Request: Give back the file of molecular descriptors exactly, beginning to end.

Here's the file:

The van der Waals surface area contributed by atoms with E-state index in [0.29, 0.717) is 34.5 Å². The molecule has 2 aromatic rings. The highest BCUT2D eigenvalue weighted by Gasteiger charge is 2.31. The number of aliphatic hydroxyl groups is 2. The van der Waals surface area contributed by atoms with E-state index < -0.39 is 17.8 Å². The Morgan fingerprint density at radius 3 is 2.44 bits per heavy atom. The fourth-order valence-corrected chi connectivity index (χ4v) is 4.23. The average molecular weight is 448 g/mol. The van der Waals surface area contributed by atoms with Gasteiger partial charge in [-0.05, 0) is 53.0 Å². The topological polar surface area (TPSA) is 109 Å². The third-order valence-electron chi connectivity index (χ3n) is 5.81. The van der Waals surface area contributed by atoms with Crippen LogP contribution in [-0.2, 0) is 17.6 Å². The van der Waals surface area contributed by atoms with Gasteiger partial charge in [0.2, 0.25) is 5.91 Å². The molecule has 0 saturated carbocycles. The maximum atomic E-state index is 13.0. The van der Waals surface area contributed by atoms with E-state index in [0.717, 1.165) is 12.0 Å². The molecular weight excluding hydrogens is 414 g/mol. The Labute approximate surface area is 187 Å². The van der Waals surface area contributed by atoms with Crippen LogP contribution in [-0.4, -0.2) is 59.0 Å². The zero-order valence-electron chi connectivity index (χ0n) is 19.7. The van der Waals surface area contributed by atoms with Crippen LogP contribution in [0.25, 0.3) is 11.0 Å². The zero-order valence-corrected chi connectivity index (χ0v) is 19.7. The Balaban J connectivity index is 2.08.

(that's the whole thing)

The van der Waals surface area contributed by atoms with E-state index in [0.29, 0.717) is 34.5 Å². The molecule has 2 aromatic rings. The highest BCUT2D eigenvalue weighted by Gasteiger charge is 2.31. The number of aliphatic hydroxyl groups is 2. The van der Waals surface area contributed by atoms with E-state index < -0.39 is 17.8 Å². The Morgan fingerprint density at radius 3 is 2.44 bits per heavy atom. The fourth-order valence-corrected chi connectivity index (χ4v) is 4.23. The average molecular weight is 448 g/mol. The van der Waals surface area contributed by atoms with Gasteiger partial charge in [-0.05, 0) is 53.0 Å². The topological polar surface area (TPSA) is 109 Å². The third-order valence-electron chi connectivity index (χ3n) is 5.81. The van der Waals surface area contributed by atoms with Crippen LogP contribution in [-0.2, 0) is 17.6 Å². The van der Waals surface area contributed by atoms with Gasteiger partial charge in [0.2, 0.25) is 5.91 Å². The molecule has 0 saturated carbocycles. The maximum atomic E-state index is 13.0. The van der Waals surface area contributed by atoms with E-state index in [0.717, 1.165) is 12.0 Å². The molecular weight excluding hydrogens is 414 g/mol. The Labute approximate surface area is 187 Å². The van der Waals surface area contributed by atoms with Crippen LogP contribution in [-0.4, -0.2) is 59.0 Å². The zero-order valence-electron chi connectivity index (χ0n) is 19.7. The van der Waals surface area contributed by atoms with Crippen LogP contribution in [0.25, 0.3) is 11.0 Å². The zero-order valence-corrected chi connectivity index (χ0v) is 19.7. The Balaban J connectivity index is 2.08.